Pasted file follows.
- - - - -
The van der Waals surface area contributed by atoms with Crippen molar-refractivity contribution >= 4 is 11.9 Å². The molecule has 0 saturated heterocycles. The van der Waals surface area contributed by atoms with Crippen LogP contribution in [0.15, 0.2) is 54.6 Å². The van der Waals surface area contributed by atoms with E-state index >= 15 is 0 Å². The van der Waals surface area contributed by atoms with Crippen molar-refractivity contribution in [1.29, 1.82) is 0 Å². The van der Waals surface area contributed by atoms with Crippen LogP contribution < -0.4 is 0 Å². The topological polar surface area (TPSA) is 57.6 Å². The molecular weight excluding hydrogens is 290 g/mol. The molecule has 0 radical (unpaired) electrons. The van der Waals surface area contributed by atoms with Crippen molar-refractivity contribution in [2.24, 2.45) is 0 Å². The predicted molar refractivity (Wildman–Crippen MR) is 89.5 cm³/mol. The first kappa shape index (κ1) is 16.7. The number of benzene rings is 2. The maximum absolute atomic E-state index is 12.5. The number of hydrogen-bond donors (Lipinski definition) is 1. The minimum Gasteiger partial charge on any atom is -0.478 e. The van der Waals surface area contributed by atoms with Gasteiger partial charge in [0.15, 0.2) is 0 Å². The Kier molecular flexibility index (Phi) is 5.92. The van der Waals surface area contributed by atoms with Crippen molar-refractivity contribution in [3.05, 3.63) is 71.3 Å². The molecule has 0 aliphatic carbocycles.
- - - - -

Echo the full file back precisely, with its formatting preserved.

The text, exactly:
The van der Waals surface area contributed by atoms with Crippen molar-refractivity contribution >= 4 is 11.9 Å². The molecule has 0 saturated heterocycles. The van der Waals surface area contributed by atoms with Crippen LogP contribution in [0.15, 0.2) is 54.6 Å². The van der Waals surface area contributed by atoms with E-state index >= 15 is 0 Å². The van der Waals surface area contributed by atoms with Crippen molar-refractivity contribution in [1.29, 1.82) is 0 Å². The van der Waals surface area contributed by atoms with Crippen LogP contribution < -0.4 is 0 Å². The topological polar surface area (TPSA) is 57.6 Å². The molecular weight excluding hydrogens is 290 g/mol. The molecule has 0 radical (unpaired) electrons. The van der Waals surface area contributed by atoms with Crippen molar-refractivity contribution in [2.24, 2.45) is 0 Å². The predicted molar refractivity (Wildman–Crippen MR) is 89.5 cm³/mol. The first kappa shape index (κ1) is 16.7. The number of benzene rings is 2. The maximum absolute atomic E-state index is 12.5. The number of hydrogen-bond donors (Lipinski definition) is 1. The minimum Gasteiger partial charge on any atom is -0.478 e. The van der Waals surface area contributed by atoms with Gasteiger partial charge in [0.15, 0.2) is 0 Å². The Kier molecular flexibility index (Phi) is 5.92. The van der Waals surface area contributed by atoms with Crippen molar-refractivity contribution in [3.05, 3.63) is 71.3 Å². The molecule has 0 aliphatic carbocycles.